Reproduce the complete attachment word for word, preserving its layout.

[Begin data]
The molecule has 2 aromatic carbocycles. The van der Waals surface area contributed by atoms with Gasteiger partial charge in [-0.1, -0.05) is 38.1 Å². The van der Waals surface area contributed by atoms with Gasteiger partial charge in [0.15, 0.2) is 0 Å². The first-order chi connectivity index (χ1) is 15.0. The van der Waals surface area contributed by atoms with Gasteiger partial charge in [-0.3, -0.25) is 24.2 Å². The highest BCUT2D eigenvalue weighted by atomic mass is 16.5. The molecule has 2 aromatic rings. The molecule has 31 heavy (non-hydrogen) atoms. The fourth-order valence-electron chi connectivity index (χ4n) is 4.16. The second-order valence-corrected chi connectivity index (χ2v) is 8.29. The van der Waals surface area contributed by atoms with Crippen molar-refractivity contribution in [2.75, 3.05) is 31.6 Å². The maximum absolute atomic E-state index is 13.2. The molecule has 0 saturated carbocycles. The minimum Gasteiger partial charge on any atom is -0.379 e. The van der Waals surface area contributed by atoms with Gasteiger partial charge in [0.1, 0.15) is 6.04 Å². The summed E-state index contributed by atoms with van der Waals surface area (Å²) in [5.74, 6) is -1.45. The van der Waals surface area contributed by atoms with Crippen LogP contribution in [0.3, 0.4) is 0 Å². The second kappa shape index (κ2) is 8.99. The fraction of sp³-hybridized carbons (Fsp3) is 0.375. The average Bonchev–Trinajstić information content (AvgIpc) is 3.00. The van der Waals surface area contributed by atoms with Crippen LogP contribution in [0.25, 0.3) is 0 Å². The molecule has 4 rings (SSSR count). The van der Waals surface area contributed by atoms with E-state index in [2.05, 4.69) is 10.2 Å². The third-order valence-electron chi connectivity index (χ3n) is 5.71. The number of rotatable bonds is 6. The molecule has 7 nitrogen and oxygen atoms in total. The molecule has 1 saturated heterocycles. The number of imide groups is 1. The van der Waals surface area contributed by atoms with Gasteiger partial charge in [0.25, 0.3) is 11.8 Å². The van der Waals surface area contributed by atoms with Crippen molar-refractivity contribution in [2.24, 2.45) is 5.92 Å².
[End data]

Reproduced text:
The molecule has 2 aromatic carbocycles. The van der Waals surface area contributed by atoms with Gasteiger partial charge in [-0.1, -0.05) is 38.1 Å². The van der Waals surface area contributed by atoms with Gasteiger partial charge in [0.15, 0.2) is 0 Å². The first-order chi connectivity index (χ1) is 15.0. The van der Waals surface area contributed by atoms with Gasteiger partial charge in [-0.3, -0.25) is 24.2 Å². The highest BCUT2D eigenvalue weighted by atomic mass is 16.5. The molecule has 2 aromatic rings. The molecule has 31 heavy (non-hydrogen) atoms. The fourth-order valence-electron chi connectivity index (χ4n) is 4.16. The second-order valence-corrected chi connectivity index (χ2v) is 8.29. The van der Waals surface area contributed by atoms with Crippen molar-refractivity contribution in [2.75, 3.05) is 31.6 Å². The maximum absolute atomic E-state index is 13.2. The molecule has 0 saturated carbocycles. The minimum Gasteiger partial charge on any atom is -0.379 e. The van der Waals surface area contributed by atoms with Gasteiger partial charge in [0.1, 0.15) is 6.04 Å². The summed E-state index contributed by atoms with van der Waals surface area (Å²) in [5.74, 6) is -1.45. The van der Waals surface area contributed by atoms with Crippen LogP contribution in [0.3, 0.4) is 0 Å². The second kappa shape index (κ2) is 8.99. The fraction of sp³-hybridized carbons (Fsp3) is 0.375. The average Bonchev–Trinajstić information content (AvgIpc) is 3.00. The van der Waals surface area contributed by atoms with Crippen LogP contribution in [0.25, 0.3) is 0 Å². The molecule has 4 rings (SSSR count). The van der Waals surface area contributed by atoms with E-state index in [2.05, 4.69) is 10.2 Å². The third-order valence-electron chi connectivity index (χ3n) is 5.71. The number of rotatable bonds is 6. The molecule has 7 nitrogen and oxygen atoms in total. The molecule has 1 saturated heterocycles. The number of imide groups is 1. The van der Waals surface area contributed by atoms with Gasteiger partial charge in [0.25, 0.3) is 11.8 Å². The van der Waals surface area contributed by atoms with Crippen molar-refractivity contribution in [2.24, 2.45) is 5.92 Å².